Indigenous Imaginaries: Literature, Region, Modernity
E V Ramakrishnan
140 x 216 mm
Year of Publishing
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Orient BlackSwan

Indigenous Imaginaries argues for a redefinition of humanities from a comparative perspective anchored in the regional literary traditions of India. These indigenous traditions have negotiated hegemonic structures of power over centuries through creative engagements with differences and dogmas. The central argument here concerns the need to reconfigure epistemologies that do not accommodate the compulsions of creativity and critical reflection in a multilingual society. Translation functions throughout this volume as the telos of a dialogic, interdisciplinary mode of cognition that questions the exclusivist claims of Euro-centric formulations of the literary. It argues that the act of reading becomes an act of recovery when prescriptive protocols and absolutist dictums are subverted through an intimate involvement with the subliminal, the unwritten and the inarticulate embedded in literary texts. The book analyses the moral imaginaries that animate the works of Rabindranath Tagore, Vaikom Muhammad Basheer, Mahasweta Devi, Amitav Ghosh, Bhalchandra Nemade, Anand, M. Mukundan, N. S. Madhavan, Agha Shahid Ali and Jean Arasanayagam as evidences of revisionist ways of radical rethinking that can propel us in the direction of an interdisciplinary domain of comparative humanities. It acknowledges the emergent cosmologies of the Global South that demand a self-critical and self-reflexive idiom that questions the binaries of pre-modern/modern, modern/postmodern, ‘enlightened’ West/impoverished East, region/nation, and global/local.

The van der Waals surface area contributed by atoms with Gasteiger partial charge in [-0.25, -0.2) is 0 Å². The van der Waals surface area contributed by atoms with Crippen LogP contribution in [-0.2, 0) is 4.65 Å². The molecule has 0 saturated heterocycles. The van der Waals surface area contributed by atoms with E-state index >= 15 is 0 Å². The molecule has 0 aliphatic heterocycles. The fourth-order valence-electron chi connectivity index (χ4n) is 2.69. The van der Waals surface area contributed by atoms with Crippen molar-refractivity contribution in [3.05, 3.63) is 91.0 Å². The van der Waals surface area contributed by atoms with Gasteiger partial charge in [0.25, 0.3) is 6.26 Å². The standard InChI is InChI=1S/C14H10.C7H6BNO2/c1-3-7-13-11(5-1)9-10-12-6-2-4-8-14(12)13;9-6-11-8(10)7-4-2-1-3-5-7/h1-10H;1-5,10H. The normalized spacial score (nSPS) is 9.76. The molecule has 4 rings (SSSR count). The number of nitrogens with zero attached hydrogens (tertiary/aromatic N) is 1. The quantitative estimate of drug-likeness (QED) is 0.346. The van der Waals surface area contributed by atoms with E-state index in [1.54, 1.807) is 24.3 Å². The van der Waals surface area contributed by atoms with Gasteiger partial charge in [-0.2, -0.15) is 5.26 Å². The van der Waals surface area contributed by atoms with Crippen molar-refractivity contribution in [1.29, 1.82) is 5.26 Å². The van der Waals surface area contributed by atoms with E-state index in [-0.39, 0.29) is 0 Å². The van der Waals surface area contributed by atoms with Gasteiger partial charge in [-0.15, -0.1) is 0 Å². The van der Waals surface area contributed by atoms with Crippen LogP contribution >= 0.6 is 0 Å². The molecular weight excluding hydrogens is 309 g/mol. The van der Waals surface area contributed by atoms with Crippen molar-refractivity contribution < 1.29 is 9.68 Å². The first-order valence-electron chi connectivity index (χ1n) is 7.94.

E. V. Ramakrishnan is Professor Emeritus at the School of Language, Literature and Culture Studies, Central University of Gujarat, Gandhinagar. Among his well-known publications are Making It New: Modernism in Malayalam, Marathi and Hindi Poetry (1995), The Tree of Tongues: An Anthology of Modern Indian Poetry (edited, 1999), Locating Indian Literature: Texts, Traditions, Translations (Orient BlackSwan 2011) and Terms of Seeing: New and Selected Poems (2006).


Section 1: Configuring Contested Epistemologies: The Literary across Cultures

1. ‘Disciplining’ India: Literature, Region, Modernity

2. Beyond the Orientalist and Postcolonial Constructs: The Telos of Translation Studies from the Perspective of Comparative Indian Literature

3. Dialogics of Dissent in Indian Literature: From Bhakti Tradition to Dalit Literature

4. Globalisation, Resistance and Social Imagination: The Work of Art in the Market Place

5. Redefining the Secular and the Modern: The Politics of Identity and the Minority Discourse in Contemporary India

Section 2: Reading as Recovery: The Textual Worlding of the Singular

6. Interrogating Modernity: The Social Imaginary in Tagore’s Prose Works

7. Narrating a Community: The Secular Modern and the Discourse of Marginality in the Fictional Works of Vaikom Muhammad Basheer

8. Narratives of Memory: Representations of the Other in Postcolonial Indian Fiction

9. Writing the Region, Imagining the Nation: A Reading of Bhalchandra Nemade’s Kosla

10. Modernity, Memory and Magic Realism: Gabriel García Márquez and Malayalam Fiction

11. The Poet as Witness: Ethnicity and the Discourse of the Nation in the Poetry of Jean Arasanayagam and Agha Shahid Ali

Section 3: Colonialism to Comparatism: Translating/Historicising the Other

12. Hegemony, Ideology and the Idea of the Literary: The Emergence of Comparatism in Colonial India

13. Beyond Canons and Classrooms: Towards a Dialogic Model of Literary Historiography

14. Habitations of Resistance: Role of Translation in the Creation of a Literary Public Sphere in Kerala

15. Shifting Centres and Emerging Margins: Translation and the Shaping of Modernist Poetic Discourse in Indian Poetry

16. Shifting Paradigms of Literary Historiography: Malayalam Literary History in the New Millennium


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